Texas Gov. Rick Perry speaks at Texas Health Presbyterian Hospital in Dallas, Wednesday, Oct. 1, 2014. Health authorities in Dallas were examining how many people may have been exposed to Ebola, just one day after the first case of the deadly virus was diagnosed in the United States. Reuters

Health officials in Dallas are monitoring a possible second Ebola patient who had close contact with the first person in the U.S. diagnosed with the deadly virus, the director of Dallas County’s health department said Wednesday. Everyone who had close contact with the man officially diagnosed is being monitored as a precaution, Zachary Thompson told WFAA-TV Dallas-Fort Worth.

“Let me be real frank to the Dallas County residents: The fact that we have one confirmed case, there may be another case that is a close associate with this particular patient," he said. "So this is real. There should be a concern, but it's contained to the specific family members and close friends at this moment."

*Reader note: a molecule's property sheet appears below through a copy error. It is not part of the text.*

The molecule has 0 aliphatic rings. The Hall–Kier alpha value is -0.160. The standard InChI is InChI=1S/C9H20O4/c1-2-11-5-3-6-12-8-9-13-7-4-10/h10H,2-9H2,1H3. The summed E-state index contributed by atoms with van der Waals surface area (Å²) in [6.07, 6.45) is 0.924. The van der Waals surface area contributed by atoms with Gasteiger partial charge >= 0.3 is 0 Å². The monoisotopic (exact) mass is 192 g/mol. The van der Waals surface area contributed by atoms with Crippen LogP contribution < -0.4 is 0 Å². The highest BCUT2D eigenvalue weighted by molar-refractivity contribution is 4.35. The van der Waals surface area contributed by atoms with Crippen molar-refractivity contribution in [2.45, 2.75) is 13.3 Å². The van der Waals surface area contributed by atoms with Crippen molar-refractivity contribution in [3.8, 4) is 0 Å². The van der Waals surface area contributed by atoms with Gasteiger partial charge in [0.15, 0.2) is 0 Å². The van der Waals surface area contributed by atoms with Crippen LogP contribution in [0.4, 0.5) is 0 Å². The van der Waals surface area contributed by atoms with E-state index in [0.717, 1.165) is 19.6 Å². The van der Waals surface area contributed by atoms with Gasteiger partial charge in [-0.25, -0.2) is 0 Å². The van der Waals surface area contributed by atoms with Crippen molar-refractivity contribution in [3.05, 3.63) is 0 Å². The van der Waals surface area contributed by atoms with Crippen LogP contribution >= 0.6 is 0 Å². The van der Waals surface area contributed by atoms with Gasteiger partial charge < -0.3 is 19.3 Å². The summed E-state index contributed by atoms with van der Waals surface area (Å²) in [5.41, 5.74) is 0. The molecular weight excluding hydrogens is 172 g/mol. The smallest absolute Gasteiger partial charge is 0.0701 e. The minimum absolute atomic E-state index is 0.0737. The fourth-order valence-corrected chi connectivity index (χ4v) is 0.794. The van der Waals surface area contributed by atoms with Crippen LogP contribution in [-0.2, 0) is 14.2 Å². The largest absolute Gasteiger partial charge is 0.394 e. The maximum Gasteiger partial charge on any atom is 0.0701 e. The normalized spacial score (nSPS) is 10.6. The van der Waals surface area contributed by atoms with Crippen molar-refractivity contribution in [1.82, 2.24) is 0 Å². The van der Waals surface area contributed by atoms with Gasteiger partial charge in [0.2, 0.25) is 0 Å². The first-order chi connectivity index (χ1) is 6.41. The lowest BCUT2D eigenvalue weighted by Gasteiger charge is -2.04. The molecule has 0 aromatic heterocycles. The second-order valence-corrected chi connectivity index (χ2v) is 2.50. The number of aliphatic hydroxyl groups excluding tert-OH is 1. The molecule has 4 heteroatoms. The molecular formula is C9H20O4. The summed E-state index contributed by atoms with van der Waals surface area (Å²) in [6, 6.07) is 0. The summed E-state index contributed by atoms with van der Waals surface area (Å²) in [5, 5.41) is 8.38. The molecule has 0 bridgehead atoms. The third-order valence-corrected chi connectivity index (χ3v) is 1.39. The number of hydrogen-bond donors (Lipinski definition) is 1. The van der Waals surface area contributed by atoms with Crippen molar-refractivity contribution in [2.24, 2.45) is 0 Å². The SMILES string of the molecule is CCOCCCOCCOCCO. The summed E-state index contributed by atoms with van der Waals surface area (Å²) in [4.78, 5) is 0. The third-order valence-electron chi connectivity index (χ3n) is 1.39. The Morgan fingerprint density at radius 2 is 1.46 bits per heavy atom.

The Centers for Disease Control and Prevention in Atlanta confirmed Tuesday that a patient at a Dallas hospital had the Ebola virus. Thomas Eric Duncan left Liberia on Sept. 19, landed in Dallas the next day and sought treatment at the hospital Sept. 26 after falling ill, but health workers sent him home with a prescription for antibiotics. Two days later, his condition worsened and he took an ambulance to the hospital. His condition has since improved from critical to serious.

Five children from four different schools who came into contact with Duncan before he was hospitalized are being monitored and kept home from school. The three paramedics who transported Duncan to the hospital are also being monitored and are temporarily off duty.

Anyone who had contact with Duncan will be monitored for 21 days and if any show symptoms of Ebola, they will be placed in isolation.

The disease is spread by contact with infected blood or other bodily fluids, not through the air.